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Wednesday, July 18, 2018

‘Guru Dutt was unable to express love’

The idea is to preserve the entire written material of Pyaasa — the poetic dialogues of Abrar Alvi and Sahir Ludhianvi’s stirring songs and poems.

Written by Harneet Singh | Published: January 30, 2011 1:43:13 am

Nasreen Munni Kabir’s latest book is yet another attempt to make Guru Dutt and his classic Pyaasa accessible to film lovers of all generations

What does The Dialogue of Pyaasa,offer to a film lover?

The idea is to preserve the entire written material of Pyaasa — the poetic dialogues of Abrar Alvi and Sahir Ludhianvi’s stirring songs and poems. It was important to include Sahir’s voice because in many ways he was the soul and Guru Dutt was the body. To make The Dialogue of Pyaasa (Om Books International; Rs 495) accessible to all film lovers,the dialogues are presented in Urdu,Hindi,English and Roman Urdu. There are screen shots from the film,with an extensive introduction and commentary on it.

What is the immortal value in Pyaasa?

The theme is universal — greed,love,dejection,rejection,creative angst,unrequited love — concern every generation. Two years back,there was a screening of Pyaasa in Japan with Japanese subtitles and the audience was thoroughly moved. No wonder Time magazine rates it as one of the 100 best films of all times. A lot of Pyaasa is the songs. We tend to dismiss the importance of songs,but actually they are original creative moments. In Pyaasa’ s case,the song express Vijay’s (Guru Dutt’s character) being.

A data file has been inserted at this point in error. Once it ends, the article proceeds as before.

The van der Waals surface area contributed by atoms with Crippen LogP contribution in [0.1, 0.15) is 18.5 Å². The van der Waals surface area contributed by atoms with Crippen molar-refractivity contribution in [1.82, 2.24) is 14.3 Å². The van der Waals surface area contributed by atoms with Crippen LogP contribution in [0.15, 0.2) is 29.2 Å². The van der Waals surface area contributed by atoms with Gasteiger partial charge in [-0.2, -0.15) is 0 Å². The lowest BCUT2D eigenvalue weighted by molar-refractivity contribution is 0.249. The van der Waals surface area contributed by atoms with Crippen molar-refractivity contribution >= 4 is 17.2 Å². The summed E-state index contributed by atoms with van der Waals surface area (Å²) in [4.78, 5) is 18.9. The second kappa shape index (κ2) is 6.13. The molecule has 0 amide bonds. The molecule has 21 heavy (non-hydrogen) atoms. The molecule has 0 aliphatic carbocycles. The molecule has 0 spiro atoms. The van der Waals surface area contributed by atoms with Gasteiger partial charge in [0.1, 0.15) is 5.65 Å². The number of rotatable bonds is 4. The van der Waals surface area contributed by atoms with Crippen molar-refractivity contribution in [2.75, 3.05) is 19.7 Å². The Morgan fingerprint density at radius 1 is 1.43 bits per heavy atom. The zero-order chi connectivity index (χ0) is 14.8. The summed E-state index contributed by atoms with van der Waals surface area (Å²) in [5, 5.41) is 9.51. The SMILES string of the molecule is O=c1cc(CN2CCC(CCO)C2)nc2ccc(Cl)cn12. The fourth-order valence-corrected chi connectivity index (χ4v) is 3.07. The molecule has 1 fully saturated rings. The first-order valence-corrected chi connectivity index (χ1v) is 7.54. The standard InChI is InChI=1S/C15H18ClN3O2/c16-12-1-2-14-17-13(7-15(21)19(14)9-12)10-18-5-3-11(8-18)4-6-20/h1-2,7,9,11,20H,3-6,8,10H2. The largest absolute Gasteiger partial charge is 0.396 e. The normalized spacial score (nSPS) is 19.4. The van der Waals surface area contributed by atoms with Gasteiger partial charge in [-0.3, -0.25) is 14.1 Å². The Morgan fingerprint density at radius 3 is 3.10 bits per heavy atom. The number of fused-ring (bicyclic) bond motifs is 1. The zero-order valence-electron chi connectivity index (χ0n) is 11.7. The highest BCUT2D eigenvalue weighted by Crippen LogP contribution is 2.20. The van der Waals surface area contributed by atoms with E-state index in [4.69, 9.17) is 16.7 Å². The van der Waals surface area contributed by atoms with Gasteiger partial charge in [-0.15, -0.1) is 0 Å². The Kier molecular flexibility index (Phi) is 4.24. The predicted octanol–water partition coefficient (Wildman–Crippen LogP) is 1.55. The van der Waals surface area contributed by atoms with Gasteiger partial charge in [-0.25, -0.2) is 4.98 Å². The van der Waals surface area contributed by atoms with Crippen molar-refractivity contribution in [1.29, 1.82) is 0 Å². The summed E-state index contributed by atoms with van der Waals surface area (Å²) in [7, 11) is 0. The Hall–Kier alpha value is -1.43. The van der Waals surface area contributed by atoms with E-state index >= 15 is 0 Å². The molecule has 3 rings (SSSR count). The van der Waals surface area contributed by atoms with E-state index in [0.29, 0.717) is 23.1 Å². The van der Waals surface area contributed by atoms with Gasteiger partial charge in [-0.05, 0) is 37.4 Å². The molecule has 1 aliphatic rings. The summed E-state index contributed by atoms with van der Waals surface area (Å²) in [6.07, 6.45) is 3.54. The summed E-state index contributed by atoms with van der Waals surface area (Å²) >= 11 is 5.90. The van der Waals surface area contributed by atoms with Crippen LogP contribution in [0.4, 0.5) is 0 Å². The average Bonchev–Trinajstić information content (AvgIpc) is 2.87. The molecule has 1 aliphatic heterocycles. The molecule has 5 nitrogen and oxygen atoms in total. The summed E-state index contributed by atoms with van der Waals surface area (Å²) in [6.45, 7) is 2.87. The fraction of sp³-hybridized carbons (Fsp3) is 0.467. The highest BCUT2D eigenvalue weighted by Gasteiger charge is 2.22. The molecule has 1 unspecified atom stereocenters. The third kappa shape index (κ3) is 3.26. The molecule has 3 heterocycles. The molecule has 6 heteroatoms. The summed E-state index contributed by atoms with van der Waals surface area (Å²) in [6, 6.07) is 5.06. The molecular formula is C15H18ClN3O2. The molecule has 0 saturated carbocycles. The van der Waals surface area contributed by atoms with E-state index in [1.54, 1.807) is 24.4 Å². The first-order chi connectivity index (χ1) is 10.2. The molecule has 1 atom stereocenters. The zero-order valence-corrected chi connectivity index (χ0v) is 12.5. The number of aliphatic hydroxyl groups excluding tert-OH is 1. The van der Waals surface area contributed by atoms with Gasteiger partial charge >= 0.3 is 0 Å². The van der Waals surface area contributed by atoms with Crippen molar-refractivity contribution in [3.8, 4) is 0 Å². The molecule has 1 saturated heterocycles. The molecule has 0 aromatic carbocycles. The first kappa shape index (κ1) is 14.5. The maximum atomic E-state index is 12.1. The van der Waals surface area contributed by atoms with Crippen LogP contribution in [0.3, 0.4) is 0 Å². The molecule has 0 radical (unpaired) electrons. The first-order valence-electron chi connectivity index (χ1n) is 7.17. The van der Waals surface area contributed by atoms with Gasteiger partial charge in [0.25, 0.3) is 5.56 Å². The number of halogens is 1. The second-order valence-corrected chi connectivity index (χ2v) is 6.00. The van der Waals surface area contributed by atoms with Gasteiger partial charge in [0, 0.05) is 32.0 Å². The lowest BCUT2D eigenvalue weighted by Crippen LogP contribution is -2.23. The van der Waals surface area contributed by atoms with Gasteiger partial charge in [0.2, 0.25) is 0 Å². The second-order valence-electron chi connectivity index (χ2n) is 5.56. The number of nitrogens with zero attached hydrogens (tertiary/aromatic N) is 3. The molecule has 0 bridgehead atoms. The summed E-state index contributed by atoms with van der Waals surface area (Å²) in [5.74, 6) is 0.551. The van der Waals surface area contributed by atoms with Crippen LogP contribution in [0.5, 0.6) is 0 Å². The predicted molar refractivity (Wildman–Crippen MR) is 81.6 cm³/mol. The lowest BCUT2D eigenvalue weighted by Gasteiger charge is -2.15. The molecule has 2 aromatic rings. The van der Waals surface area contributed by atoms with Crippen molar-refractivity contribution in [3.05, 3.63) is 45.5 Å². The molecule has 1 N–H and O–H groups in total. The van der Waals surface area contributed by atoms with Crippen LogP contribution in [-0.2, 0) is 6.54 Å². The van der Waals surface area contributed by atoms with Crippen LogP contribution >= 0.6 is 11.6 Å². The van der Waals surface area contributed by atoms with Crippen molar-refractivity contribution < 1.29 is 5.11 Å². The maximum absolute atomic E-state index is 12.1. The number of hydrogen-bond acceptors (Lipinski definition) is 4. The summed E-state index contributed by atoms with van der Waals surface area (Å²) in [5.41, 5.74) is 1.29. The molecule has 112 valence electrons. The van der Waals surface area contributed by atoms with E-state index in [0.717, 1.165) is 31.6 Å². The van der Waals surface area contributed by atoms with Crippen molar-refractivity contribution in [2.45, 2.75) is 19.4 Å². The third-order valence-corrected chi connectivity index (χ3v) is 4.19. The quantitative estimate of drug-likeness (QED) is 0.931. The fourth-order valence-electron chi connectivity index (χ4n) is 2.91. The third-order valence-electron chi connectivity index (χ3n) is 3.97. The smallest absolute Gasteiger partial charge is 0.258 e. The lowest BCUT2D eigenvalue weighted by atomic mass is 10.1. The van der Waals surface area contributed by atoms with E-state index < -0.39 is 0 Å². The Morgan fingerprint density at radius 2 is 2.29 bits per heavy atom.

Did you come across anything startling about the film during your research?

Yes,I noticed that all the important exchanges between Vijay and Gulab (Waheeda Rahman) are on the staircase. Dutt interprets the staircase symbolically — it’s a public space where a prostitute and a poet can meet. In the song Aaj Sajan Mohe Ang Laga Lo,Gulab is going up the stairs which is to convey the higher expression of love. In the end,she comes running down the stairs to meet Vijay.

You’ve done extensive research on Guru Dutt in your documentary,In Search of Guru Dutt. What are your impressions about him?

He was deeply troubled and disillusioned with people and life. While Sahir’s disenchantment was more political in nature,Dutt’s was humanitarian. Director Raj Khosla had once said,“Guru Dutt was unable to express love so he put it in his movies.” He knew his cinema. For the song Sun sun sun zaalima in Aar Paar,he requested lyricist Majrooh Sultanpuri to use the word ‘humko’ . Majrooh felt this was grammatically wrong — if it was suno then humko made sense. Dutt told him,“Log gaana sunte hain… wahan koi tumhari grammar check nahin karega.” (People listen to the song. No one will judge your grammar there.) And so we got the lines,pyaar humko tumse ho gaya. But in the last year of his life,he was unable to cope and was living alone,having separated from his wife and kids.

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